Information Technology Projects
Prof. Arthur Goldberg, Computer Science Department, New York University
Spring 2000 Proposals
Deutsche Bank: Web and Email Confirmation of
With 1,400 branches in Germany, over 260 branches in Italy and in Spain
and numerous branches in other European countries Deutsche Bank is the
biggest bank in the euro currency zone. As a universal bank, it offers
the full range of modern bank services. These include payment services,
all kinds of savings and investments, credits, corporate finance including
securities issues, as well as trading in securities, foreign exchange and
derivatives. The bank also supplies building and loan facilities,
and a wide range of insurance products. More than 75,000 staff serve
almost 7 million customers in 57 countries around the world.
This project will design and prototype a system which will publish confirmations
of trades on the Web to clients who execute transactions in Deutsche Bank's
securities settlement system, dbTrader. Briefly summarized, dbTrader
is a real-time, multi-currency, settlement processing application.
dbTrader covers banking operations in the areas of:
Futures and Options
Currently, dbTrader trades are confirmed by (paper) mail, telex, and
fax. Clients may select an output type, and 'end-of-day' routines
create the designated output. With regard to mail confirmations (confirms)
the system generates one file with all the mail output in sequence. This
file is printed and generates the various hard copy confirms.
In the fall of 1999 a student intern team from NYU prototyped an email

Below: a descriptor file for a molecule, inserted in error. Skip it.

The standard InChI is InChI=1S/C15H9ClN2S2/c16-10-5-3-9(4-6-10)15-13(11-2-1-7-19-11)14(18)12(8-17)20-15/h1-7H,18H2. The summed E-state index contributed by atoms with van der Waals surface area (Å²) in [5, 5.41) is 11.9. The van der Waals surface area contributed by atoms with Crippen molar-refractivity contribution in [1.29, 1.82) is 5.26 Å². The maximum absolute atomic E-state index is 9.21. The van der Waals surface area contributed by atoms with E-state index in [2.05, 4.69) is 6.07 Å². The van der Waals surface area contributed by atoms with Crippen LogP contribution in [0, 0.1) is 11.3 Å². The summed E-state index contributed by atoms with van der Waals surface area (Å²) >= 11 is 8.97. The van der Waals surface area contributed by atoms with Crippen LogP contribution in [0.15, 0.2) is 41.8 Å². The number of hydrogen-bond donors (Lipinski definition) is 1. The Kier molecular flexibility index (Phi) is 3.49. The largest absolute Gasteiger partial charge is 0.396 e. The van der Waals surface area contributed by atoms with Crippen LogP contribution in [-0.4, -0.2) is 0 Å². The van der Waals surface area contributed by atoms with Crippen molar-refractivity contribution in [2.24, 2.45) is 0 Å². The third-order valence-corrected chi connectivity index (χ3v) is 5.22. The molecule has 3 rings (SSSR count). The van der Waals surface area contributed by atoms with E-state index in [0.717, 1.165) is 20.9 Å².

confirmation system. This project will build on that prototype.
We will design and prototype a Web site to publish secure trade confirmations.
The site will use encrypted communication, using the secure sockets layer,
SSL. Additionally, customers will need to login to access the site.
Email confirmation will augment Web confirmations by sending a client
(or other interested party) an email with a URL for the location of the
confirmation on the Web site.
Web confirmations offer several advantages over email confirmations.
First, the content of the trade can only be viewed by the client, and not
by a potentially hostile third party snooping on the network. Second,
whereas email is unreliable (the bank can only be certain that someone
received an email if they respond to it) the Web site can record whether
a confirmation was viewed, and hence unequivocally confirm that a confirmation
has been read.
Information about the design and implementation of the email confirmations
is available at www.cat.nyu.edu/access
Email confirms of trades would be formatted in the same layout as current
As envisioned, the project would involve the following:
In addition, if time allows, the project may explore other electronic confirmation
and notification issues, such as statements, preadvices for events.
Study Web security, especially SSL and login authentication.
Design a Web confirmation system which would build on the existing email
Consider how to simplify access to the Web confirmation while maintaining
Prototype the Web confirmation system
Prototype email transmission of a URL to access the Web confirmation
Record who accesses the Web confirmation
The technologies which this project might employ include several of
Java Server Development running on Solaris
Java Client Application Development running on Windows NT
MQ for publishing messages from DBTrader platforms
XML for message formatting (Part of DBus delivery)
1251 6th Ave. 37th Floor At 50th Street
Company Web site
David Faust, Vice President, firstname.lastname@example.org, 469-6434
Steve Cooney, email@example.com, 469-6561